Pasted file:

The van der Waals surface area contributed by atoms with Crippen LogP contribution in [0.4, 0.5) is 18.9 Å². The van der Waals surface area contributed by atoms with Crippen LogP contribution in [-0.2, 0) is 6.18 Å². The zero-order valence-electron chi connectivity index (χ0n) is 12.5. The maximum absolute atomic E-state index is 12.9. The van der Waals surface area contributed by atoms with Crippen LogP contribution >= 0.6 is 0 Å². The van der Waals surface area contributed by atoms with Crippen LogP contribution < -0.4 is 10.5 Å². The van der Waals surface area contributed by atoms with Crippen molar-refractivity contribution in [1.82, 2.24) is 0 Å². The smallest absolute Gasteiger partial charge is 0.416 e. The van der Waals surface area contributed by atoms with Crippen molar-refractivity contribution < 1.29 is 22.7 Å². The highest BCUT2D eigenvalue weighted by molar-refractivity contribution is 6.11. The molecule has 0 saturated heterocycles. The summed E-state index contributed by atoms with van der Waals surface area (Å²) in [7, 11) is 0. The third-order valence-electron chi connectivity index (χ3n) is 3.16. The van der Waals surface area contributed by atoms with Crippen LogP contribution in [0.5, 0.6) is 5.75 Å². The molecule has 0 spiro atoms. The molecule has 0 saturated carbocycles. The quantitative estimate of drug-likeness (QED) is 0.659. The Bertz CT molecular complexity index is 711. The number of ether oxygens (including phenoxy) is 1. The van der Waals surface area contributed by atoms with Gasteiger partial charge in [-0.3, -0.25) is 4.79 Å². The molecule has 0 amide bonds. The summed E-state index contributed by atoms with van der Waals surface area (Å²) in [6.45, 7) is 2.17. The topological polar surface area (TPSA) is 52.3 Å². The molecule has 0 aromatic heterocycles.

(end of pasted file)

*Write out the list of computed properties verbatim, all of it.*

The van der Waals surface area contributed by atoms with Crippen LogP contribution in [0.4, 0.5) is 18.9 Å². The van der Waals surface area contributed by atoms with Crippen LogP contribution in [-0.2, 0) is 6.18 Å². The zero-order valence-electron chi connectivity index (χ0n) is 12.5. The maximum absolute atomic E-state index is 12.9. The van der Waals surface area contributed by atoms with Crippen LogP contribution >= 0.6 is 0 Å². The van der Waals surface area contributed by atoms with Crippen LogP contribution < -0.4 is 10.5 Å². The van der Waals surface area contributed by atoms with Crippen molar-refractivity contribution in [1.82, 2.24) is 0 Å². The smallest absolute Gasteiger partial charge is 0.416 e. The van der Waals surface area contributed by atoms with Crippen molar-refractivity contribution < 1.29 is 22.7 Å². The highest BCUT2D eigenvalue weighted by molar-refractivity contribution is 6.11. The molecule has 0 saturated heterocycles. The summed E-state index contributed by atoms with van der Waals surface area (Å²) in [7, 11) is 0. The third-order valence-electron chi connectivity index (χ3n) is 3.16. The van der Waals surface area contributed by atoms with Crippen LogP contribution in [0.5, 0.6) is 5.75 Å². The molecule has 0 spiro atoms. The molecule has 0 saturated carbocycles. The quantitative estimate of drug-likeness (QED) is 0.659. The Bertz CT molecular complexity index is 711. The number of ether oxygens (including phenoxy) is 1. The van der Waals surface area contributed by atoms with Gasteiger partial charge in [-0.3, -0.25) is 4.79 Å². The molecule has 0 amide bonds. The summed E-state index contributed by atoms with van der Waals surface area (Å²) in [6.45, 7) is 2.17. The topological polar surface area (TPSA) is 52.3 Å². The molecule has 0 aromatic heterocycles.